Anyone who has spent time in Africa knows that the continent has an endless amount of experiences to offer every type of traveler, but despite the stunning beaches, cosmopolitan cities, unmatched dining and thriving arts scene, conversations around travel to Africa in the mainstream is still wildly focused on safaris and group trips.
Immersive, experience-driven travel to Africa is nothing new, as black travelers, many in the Travel Noire community, have shared stories of going off the beaten path in Morocco, exploring art in Dakar and falling in love with Lagos, but now a desire to engage in “Experience” tourism has the potential to change how the masses experience Africa.
“56 percent of travelers are millennials. … They’re looking for real, authentic experiences,” Airbnb’s head of policy Chris Lehane told Voice of America, noting how the platform has helped travelers across the world find lodgings and alternative experience opportunities in regions not commonly frequented by tourists. “And the fact that you’re having that type of acceleration with millennials suggests and strongly indicates that Africa, and not just South Africa – Kenya, Morocco, Zimbabwe, Botswana Somalia, other parts of the continent – are going to become huge destination markets.”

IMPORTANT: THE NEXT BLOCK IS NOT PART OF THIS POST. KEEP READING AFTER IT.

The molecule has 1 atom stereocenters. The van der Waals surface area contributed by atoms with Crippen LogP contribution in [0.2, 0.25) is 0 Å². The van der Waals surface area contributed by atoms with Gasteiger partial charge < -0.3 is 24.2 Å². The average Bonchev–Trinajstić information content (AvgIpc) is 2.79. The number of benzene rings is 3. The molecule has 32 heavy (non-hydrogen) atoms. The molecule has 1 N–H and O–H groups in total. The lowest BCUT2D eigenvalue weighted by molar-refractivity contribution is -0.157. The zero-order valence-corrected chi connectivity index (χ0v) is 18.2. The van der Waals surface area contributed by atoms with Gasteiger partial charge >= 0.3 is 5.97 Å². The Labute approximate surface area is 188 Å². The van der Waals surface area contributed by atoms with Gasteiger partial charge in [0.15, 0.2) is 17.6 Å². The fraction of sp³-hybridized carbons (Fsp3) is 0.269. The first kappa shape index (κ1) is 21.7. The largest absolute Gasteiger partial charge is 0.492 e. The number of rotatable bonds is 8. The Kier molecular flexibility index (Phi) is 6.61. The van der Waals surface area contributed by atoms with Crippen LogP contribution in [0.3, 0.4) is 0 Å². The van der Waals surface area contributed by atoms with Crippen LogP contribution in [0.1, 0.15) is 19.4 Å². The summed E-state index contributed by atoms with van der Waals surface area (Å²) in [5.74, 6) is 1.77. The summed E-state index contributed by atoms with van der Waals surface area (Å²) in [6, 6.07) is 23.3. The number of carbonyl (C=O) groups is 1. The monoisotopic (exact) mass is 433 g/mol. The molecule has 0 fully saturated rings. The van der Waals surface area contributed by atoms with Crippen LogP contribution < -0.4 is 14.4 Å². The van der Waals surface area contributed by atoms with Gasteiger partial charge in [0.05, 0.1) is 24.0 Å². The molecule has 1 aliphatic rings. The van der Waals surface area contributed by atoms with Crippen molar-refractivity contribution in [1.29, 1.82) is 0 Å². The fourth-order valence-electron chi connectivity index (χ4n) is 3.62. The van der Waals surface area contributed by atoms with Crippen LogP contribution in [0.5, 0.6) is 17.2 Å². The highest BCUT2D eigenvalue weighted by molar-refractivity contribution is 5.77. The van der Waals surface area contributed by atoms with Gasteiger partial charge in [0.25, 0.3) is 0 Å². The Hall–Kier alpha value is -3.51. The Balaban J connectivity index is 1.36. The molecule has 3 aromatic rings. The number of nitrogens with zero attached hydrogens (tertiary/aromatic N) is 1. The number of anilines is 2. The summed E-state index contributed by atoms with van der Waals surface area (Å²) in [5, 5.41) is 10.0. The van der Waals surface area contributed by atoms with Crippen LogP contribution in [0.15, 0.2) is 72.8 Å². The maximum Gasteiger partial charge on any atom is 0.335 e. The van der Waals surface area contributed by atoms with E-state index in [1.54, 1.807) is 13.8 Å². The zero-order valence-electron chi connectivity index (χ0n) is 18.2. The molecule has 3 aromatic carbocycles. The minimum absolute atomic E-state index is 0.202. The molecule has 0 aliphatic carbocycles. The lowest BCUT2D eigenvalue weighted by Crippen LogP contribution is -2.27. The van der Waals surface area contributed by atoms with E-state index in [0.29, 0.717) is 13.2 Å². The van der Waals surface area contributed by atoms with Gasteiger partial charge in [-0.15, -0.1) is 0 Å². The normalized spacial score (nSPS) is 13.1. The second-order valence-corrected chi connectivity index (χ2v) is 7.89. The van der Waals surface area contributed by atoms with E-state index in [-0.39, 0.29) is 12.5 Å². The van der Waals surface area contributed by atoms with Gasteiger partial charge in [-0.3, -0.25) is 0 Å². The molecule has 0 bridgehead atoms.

By relying on locals to help guide an experience, travelers can contribute directly to the community and avoid “poverty tourism,” which has been largely problematic for the community it claims to serve. According to Lehane, Airbnb plans on investing $1 million to build community-led tourism projects in lower-income neighborhoods starting in Cape Town, a small amount to help visitors experience Africa from the inside out.